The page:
An Introduction to Firewalls
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Thread: An Introduction to Firewalls

  1. #1
    Join Date
    Dec 2000
    Dallas, TX USA


    1. What are they?

      Firewalls are devices or programs that inspect and filter the network traffic coming into or going out of a computer. This traffic may be to other computers on a network or to other computers on the Internet. This network traffic is divided into "packets" of data, each one of which contains both the originating and destination addresses of the data, how many packets of data the original chunk of data has been broken into, and the number of the individual packet.
    2. Why do you need one?

      Having a firewall can protect you from viruses that exploit bugs in the operating system or applications (the MSBlaster worm is a good example of one of these). It can protect against a hacker remotely logging in to your PC and gaining control of it. It can simply protect your privacy - many applications these days want to communicate with a remote server, having a firewall will allow you to deny access if you so desire. And, more importantly, a firewall will also alert you to malicious programs known as Trojan Horses (or just Trojans) that can get installed on your PC without your permission or knowledge (or they will sometimes trick you into giving permission to install themselves). These programs can range from the relatively benign application that just reports your browsing habits, to much more serious ones that will steal your credit card numbers, or take over your PC to be used as a spam server, to give a couple of examples. Firewalls can also help protect against "Denial of Service" attacks.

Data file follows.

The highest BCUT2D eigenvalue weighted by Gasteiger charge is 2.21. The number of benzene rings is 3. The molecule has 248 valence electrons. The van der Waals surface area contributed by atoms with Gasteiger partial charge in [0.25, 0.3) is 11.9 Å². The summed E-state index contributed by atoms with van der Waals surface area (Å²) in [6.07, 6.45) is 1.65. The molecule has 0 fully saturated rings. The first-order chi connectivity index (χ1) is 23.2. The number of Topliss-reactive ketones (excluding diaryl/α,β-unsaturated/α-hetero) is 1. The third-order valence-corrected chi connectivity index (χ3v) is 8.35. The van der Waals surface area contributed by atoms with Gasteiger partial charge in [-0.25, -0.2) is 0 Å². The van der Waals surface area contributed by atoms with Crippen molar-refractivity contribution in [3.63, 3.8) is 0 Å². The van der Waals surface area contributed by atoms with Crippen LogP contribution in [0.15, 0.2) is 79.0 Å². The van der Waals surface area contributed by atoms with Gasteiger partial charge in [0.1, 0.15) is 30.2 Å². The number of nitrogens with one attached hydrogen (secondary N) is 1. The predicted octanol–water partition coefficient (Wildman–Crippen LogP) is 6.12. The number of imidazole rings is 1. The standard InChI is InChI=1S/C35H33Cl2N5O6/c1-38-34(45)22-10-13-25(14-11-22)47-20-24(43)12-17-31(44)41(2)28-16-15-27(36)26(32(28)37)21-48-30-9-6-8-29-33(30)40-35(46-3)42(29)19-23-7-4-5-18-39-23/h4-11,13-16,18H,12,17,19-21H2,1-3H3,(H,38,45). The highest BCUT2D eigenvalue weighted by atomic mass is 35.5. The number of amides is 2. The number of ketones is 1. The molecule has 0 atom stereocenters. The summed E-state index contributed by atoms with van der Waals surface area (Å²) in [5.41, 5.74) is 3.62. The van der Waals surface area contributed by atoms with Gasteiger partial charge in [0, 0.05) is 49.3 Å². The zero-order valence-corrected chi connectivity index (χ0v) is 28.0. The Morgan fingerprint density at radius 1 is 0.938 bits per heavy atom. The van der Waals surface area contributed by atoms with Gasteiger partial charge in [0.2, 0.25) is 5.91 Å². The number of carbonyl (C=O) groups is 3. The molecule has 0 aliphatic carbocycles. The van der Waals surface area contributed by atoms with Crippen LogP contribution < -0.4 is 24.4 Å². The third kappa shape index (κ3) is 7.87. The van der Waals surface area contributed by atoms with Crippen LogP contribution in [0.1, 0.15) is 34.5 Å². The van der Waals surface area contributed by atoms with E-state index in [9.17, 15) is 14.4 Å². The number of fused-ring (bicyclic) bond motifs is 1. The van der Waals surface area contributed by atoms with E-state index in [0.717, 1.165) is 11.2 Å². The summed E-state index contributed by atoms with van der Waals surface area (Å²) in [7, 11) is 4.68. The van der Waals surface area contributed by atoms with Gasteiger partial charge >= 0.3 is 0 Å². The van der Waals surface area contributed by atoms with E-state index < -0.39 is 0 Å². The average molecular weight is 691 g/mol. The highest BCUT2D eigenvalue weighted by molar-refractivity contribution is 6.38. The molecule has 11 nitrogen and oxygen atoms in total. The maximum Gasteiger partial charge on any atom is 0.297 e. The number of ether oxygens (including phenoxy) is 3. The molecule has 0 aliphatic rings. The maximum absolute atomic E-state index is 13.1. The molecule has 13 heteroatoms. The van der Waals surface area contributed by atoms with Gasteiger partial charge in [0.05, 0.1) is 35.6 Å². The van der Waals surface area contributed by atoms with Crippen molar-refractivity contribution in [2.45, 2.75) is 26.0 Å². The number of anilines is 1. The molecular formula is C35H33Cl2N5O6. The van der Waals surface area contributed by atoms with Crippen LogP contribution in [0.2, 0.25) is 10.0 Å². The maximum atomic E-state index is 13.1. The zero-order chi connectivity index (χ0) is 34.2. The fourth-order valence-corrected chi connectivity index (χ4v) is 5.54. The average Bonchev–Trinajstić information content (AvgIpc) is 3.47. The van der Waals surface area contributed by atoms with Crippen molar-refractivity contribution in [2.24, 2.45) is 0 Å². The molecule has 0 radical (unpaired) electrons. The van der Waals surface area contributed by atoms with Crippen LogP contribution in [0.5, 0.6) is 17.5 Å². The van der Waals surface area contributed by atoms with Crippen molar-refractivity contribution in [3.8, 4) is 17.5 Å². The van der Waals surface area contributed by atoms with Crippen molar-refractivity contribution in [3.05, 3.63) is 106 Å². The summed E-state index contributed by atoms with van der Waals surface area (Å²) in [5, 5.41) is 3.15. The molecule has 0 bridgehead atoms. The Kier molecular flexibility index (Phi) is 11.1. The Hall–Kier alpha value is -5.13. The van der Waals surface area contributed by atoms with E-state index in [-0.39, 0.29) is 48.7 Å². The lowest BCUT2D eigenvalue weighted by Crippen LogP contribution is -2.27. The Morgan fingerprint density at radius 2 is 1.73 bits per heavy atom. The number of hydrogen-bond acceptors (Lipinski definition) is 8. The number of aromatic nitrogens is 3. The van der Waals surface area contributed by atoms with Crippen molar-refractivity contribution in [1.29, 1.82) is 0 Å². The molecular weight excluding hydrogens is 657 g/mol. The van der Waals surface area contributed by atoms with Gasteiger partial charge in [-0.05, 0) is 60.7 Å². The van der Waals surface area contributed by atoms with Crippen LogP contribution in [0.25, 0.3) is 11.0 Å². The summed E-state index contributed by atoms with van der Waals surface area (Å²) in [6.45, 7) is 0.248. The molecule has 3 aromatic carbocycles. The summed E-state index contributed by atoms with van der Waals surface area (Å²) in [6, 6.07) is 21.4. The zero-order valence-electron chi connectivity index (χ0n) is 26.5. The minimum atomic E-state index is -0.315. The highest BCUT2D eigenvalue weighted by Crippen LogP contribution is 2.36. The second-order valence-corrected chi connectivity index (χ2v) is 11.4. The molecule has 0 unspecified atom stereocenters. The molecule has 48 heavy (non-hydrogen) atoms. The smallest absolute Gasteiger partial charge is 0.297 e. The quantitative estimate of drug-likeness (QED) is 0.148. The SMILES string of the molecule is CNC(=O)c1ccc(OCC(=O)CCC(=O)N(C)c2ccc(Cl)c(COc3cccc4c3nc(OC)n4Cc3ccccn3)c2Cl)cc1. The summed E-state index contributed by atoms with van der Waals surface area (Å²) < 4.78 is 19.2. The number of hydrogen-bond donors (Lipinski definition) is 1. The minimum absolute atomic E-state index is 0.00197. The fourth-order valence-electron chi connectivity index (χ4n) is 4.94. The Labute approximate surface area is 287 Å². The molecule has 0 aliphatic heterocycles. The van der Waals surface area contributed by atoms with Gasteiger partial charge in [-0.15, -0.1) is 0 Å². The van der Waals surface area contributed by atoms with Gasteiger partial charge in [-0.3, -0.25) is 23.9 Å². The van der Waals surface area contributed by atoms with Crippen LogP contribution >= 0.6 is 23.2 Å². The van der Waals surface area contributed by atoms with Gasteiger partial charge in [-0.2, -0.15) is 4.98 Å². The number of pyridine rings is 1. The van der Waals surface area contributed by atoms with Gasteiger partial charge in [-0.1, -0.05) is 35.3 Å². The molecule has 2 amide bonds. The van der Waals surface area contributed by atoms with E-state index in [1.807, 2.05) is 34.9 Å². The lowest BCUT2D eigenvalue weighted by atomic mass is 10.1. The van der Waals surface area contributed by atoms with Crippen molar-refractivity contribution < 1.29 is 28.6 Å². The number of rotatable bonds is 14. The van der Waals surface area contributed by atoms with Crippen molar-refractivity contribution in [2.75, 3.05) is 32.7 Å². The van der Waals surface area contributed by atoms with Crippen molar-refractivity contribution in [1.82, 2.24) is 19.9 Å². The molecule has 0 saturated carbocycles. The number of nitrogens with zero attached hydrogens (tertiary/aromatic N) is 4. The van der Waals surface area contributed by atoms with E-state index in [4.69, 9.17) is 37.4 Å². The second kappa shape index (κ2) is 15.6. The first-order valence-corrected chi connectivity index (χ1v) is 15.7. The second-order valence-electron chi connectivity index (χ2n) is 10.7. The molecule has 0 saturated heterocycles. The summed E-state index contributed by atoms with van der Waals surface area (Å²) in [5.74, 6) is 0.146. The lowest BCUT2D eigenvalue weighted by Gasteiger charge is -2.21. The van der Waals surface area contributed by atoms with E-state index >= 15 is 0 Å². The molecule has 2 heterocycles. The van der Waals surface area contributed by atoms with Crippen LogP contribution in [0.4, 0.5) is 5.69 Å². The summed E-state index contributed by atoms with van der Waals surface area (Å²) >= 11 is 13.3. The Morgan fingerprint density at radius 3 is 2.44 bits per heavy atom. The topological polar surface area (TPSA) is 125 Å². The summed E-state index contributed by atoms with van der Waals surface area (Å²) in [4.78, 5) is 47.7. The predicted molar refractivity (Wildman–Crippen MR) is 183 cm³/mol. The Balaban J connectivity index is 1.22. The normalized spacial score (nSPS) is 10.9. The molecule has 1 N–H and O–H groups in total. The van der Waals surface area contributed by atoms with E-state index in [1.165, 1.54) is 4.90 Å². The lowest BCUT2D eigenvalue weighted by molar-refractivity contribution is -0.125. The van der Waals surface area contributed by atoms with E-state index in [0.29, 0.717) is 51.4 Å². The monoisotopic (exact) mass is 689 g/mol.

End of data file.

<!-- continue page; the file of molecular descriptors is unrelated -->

3. How do they work?

      All computers either on a local network or on the wider Internet have a unique address known as an IP (Internet Protocol) address. For home computer users this IP address is assigned to you by your ISP. Your computer will then subdivide this address into "ports" which consist of a number between 0 and 65535, these ports are used by different applications to connect to the network or Internet.

      A packet filtering firewall will examine the packets of data, compare them to a list of rules which is based on the source of the data, its destination, and the port it was sent from and is destined for. The limitation of packet filtering is that ports and IP addresses are all that is filtered, the content of the data packets is ignored.

      A more sophisticated firewall is called a stateful inspection firewall. These use the methods of packet filtering firewalls but also examine the contents of the data packets as well.
    4. Types of firewall:

      Firewalls come in two basic types; software firewalls and hardware firewalls:

      Software firewalls, as the name suggests, are installed as an application on the computer, and will then monitor the computer's ports and inspect each packet of incoming or outgoing information. The advantage of software firewalls is that they can block both incoming and outgoing traffic - blocking outgoing traffic will prevent malware from "phoning home". They have the disadvantage of having to be installed on each PC, and may need to be updated occasionally.

      Hardware firewalls are physical devices that sit between the computer and the network and monitor the traffic. The advantage is that once it's set up it can be left alone to do it's job, but the disadvantage is that it will only protect against incoming traffic - any malware that gets installed can "phone home" with impunity.